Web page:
Were the entire Event deck in Tales and Legends composed of auctioned off powers, this could have been a particularly interesting set to me, and I would have probably rotated the set in for play pretty frequently. Given that amassing Victory coins is the ultimate goal of the game, spending them to buy abilities at auction seems to be entirely in keeping with the basic framework of the game.

As it is, I would skip out on any session of Small World if the Events featured the "Wheel of Misfortune" card. I found some of the other Events ranged from strategically interesting, to those that could unilaterally benefit one player. Small World offers a lot of interesting choices already, and this set adds only minimally to strategy while potentially increasing the luck factor (either a little or a lot depending on the Events in question). I view Small World as a game with a lot of strategy already, and I prefer that more whimsical or chaotic games be shorter in play time than Small World. As such, I won't likely use this expansion very often.

The set does have its place in some game collections, however, for groups that like a bit more chance in their games. Particularly, this set might be a good way to handicap skilled players against those neophytes who haven't mastered the intricacies of the game yet. Event cards can definitely interfere with a too carefully honed strategy, and thus tend to benefit people who are willing to "go with the flow". If your play group has players of widely different skill levels in it, then this expansion may also interest you. It might throw curve balls at your local Small World master strategist the way a chess variant might even the odds up a little against the guy who has memorized way too many chess games. Tales and Legends could also appeal to play groups who like to play more casual, less competitive games, as there will tend to be more highs and lows for Small World games with this expansion.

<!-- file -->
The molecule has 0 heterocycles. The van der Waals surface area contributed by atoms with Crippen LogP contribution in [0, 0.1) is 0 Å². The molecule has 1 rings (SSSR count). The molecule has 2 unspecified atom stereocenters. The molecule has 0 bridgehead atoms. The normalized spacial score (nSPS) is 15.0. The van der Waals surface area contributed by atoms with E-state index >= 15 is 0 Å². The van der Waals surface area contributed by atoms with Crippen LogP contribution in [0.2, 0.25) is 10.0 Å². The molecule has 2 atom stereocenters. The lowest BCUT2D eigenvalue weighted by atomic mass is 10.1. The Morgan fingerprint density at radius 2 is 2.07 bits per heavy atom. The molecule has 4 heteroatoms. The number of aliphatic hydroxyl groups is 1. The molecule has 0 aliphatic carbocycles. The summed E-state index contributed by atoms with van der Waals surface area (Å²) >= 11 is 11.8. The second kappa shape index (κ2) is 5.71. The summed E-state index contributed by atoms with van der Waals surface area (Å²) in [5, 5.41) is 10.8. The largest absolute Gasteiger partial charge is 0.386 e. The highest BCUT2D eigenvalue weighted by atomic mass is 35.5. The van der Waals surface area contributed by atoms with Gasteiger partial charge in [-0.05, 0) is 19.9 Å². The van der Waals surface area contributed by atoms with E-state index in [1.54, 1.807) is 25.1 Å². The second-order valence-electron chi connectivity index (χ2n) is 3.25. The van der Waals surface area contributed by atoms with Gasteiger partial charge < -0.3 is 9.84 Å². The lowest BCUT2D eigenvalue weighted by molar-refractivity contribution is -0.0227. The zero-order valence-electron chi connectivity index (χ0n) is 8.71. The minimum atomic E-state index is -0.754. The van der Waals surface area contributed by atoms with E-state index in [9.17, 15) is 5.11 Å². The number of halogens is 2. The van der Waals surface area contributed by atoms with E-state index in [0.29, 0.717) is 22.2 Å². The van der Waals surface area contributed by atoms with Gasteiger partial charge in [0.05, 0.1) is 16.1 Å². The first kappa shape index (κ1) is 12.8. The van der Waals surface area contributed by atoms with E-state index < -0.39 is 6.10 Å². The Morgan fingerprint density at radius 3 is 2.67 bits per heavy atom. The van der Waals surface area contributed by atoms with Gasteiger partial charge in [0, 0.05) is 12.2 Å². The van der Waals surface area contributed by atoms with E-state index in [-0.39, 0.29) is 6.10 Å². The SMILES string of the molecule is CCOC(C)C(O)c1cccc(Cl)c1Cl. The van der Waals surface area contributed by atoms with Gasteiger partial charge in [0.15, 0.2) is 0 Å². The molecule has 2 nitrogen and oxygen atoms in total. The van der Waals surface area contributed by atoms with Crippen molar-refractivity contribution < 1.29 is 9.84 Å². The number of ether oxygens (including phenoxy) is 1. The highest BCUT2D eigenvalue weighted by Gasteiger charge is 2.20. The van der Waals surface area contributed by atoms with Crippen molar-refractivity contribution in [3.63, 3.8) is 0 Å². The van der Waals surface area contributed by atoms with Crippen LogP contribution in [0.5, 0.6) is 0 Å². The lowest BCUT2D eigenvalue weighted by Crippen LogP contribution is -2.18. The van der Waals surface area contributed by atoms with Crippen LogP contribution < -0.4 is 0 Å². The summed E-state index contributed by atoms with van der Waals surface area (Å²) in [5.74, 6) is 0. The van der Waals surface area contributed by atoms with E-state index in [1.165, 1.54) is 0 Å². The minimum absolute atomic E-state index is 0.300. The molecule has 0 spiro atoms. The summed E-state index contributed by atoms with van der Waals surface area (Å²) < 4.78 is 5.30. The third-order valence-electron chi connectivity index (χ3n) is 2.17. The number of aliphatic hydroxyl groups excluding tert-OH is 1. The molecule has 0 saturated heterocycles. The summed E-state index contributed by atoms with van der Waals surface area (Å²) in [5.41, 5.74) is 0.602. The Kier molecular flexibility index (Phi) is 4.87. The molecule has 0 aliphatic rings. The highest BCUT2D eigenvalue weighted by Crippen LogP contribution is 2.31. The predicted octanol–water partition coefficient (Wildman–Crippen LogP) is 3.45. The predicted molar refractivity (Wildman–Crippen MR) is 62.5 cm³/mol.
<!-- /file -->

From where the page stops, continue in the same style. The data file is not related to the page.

For Retailers
Small World not only sells, its inexpensive expansions can sell out entirely, just as Cursed! and Grand Dames did. Each set also had strong secondary market sales before Days of Wonder announced a reprint of these products. So, if Small World sells well at your store, Tales and Legends will be a no-brainer to carry. The packaging is definitely sharp, and the price is right for impulse buys. This product is an inexpensive expansion to a very popular game, but my fear is that it may not have the same wide appeal as expansions that added new races, powers, or other "must have" features to the game. Still, as the game is sold in individual units, rather than by the POP display, this is an easy product to try out in your store, and you should probably do so.

Lee's Ratings:

Overall: B
Gameplay: B
Rules Clarity: B- (A for most cards; C- for some; easily fixed by a good FAQ)
Appearance: A
Components: A-
Packaging: A-
Retailer Salability: B+

Links:

 
Related reviews on OgreCave:
 

Back to reviews index

Site copyright 2001-2011 Allan Sugarbaker. Trademarks/copyrights mentioned are owned by their respective owners.